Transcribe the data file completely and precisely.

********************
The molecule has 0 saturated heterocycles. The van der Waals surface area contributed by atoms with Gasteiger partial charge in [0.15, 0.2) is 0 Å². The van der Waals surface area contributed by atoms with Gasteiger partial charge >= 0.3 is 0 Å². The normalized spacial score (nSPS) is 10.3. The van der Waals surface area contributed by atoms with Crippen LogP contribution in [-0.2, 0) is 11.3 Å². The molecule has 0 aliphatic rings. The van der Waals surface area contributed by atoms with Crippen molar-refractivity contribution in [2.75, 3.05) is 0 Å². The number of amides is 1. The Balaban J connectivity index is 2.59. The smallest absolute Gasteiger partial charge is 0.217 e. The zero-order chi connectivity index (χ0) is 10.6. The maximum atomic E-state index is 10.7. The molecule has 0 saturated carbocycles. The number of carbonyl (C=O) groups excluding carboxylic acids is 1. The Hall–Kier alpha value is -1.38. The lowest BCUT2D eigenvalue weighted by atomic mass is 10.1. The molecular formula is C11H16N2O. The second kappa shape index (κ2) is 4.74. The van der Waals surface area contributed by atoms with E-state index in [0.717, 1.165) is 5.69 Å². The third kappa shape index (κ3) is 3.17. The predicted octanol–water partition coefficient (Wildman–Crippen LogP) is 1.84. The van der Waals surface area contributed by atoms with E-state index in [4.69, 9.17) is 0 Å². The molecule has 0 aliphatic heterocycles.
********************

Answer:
The molecule has 0 saturated heterocycles. The van der Waals surface area contributed by atoms with Gasteiger partial charge in [0.15, 0.2) is 0 Å². The van der Waals surface area contributed by atoms with Gasteiger partial charge >= 0.3 is 0 Å². The normalized spacial score (nSPS) is 10.3. The van der Waals surface area contributed by atoms with Crippen LogP contribution in [-0.2, 0) is 11.3 Å². The molecule has 0 aliphatic rings. The van der Waals surface area contributed by atoms with Crippen molar-refractivity contribution in [2.75, 3.05) is 0 Å². The number of amides is 1. The Balaban J connectivity index is 2.59. The smallest absolute Gasteiger partial charge is 0.217 e. The zero-order chi connectivity index (χ0) is 10.6. The maximum atomic E-state index is 10.7. The molecule has 0 saturated carbocycles. The number of carbonyl (C=O) groups excluding carboxylic acids is 1. The Hall–Kier alpha value is -1.38. The lowest BCUT2D eigenvalue weighted by atomic mass is 10.1. The molecular formula is C11H16N2O. The second kappa shape index (κ2) is 4.74. The van der Waals surface area contributed by atoms with E-state index in [0.717, 1.165) is 5.69 Å². The third kappa shape index (κ3) is 3.17. The predicted octanol–water partition coefficient (Wildman–Crippen LogP) is 1.84. The van der Waals surface area contributed by atoms with E-state index in [4.69, 9.17) is 0 Å². The molecule has 0 aliphatic heterocycles.